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Drop Shifts and Head Kicks: Dillashaw Defends the Crown

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Photo by Jeff Bottari/Zuffa LLC/Zuffa LLC via Getty Images Despite the odds being stacked against it, UFC 177 turned out to be a pretty decent night of fights. The day before the hotly anticipated rematch between Renan Barao and T.J. Dillashaw, Barao was forced to pull out of the bout due to an injury sustained from a fall, andfor the second time in as many UFC pay-per-views, the main event was in jeopardy. I want to note here just how much I dislike the switching of a fighter’s opponent the night before a fight.


It was not fair on T.J. Dillashaw to expect him to take on a completely different but still notably dangerous opponent at the last minute, and it was not fair on Joe Soto to ask him to step into a five round fight when he had trained for a three round fight—against the best bantamweight in the world no less. They should have both said no—certainly a coach does not want his fighter’s courage in heat-of-the-moment negotiations to put his career path in jeopardy—but luckily for us, Soto and Dillashaw agreed to fight, and the scrap that they put on saved the event.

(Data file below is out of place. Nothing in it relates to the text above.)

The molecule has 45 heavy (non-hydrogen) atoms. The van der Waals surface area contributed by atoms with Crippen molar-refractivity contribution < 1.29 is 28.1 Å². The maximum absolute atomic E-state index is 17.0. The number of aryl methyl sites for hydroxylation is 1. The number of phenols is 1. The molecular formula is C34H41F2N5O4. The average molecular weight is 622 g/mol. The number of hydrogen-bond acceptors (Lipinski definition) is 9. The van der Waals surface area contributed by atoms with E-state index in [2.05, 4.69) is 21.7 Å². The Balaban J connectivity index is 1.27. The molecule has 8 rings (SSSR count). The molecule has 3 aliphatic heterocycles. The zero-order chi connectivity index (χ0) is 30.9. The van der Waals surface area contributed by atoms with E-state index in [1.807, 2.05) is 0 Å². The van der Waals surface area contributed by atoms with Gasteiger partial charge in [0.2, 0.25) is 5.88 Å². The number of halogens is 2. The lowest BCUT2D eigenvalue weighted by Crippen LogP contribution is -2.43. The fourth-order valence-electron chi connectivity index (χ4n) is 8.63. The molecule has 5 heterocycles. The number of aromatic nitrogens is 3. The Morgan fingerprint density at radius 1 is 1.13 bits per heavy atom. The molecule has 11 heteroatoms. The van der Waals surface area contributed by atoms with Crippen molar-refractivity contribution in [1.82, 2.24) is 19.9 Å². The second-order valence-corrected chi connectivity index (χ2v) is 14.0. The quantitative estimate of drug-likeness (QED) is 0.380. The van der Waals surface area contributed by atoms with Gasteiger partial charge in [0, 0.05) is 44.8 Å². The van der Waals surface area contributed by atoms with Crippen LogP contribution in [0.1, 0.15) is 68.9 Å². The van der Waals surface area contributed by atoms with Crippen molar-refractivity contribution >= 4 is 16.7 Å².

Dillashaw Defends the Crown T.J. Dillashaw was the heavy favourite, for obvious reasons, but it is worth noting that a last minute change of opponents, especially to a relatively unknown one, is always disadvantageous for the champion. There is a reason that months are spent working towards fights at the highest level, and it’s not because it takes that long to build cardio or get the right lines in a fighter’s six pack for the bout. At this level of the game, tape is studied, sparring is specific, and gameplans are tailored to the habits of the scheduled opponent.

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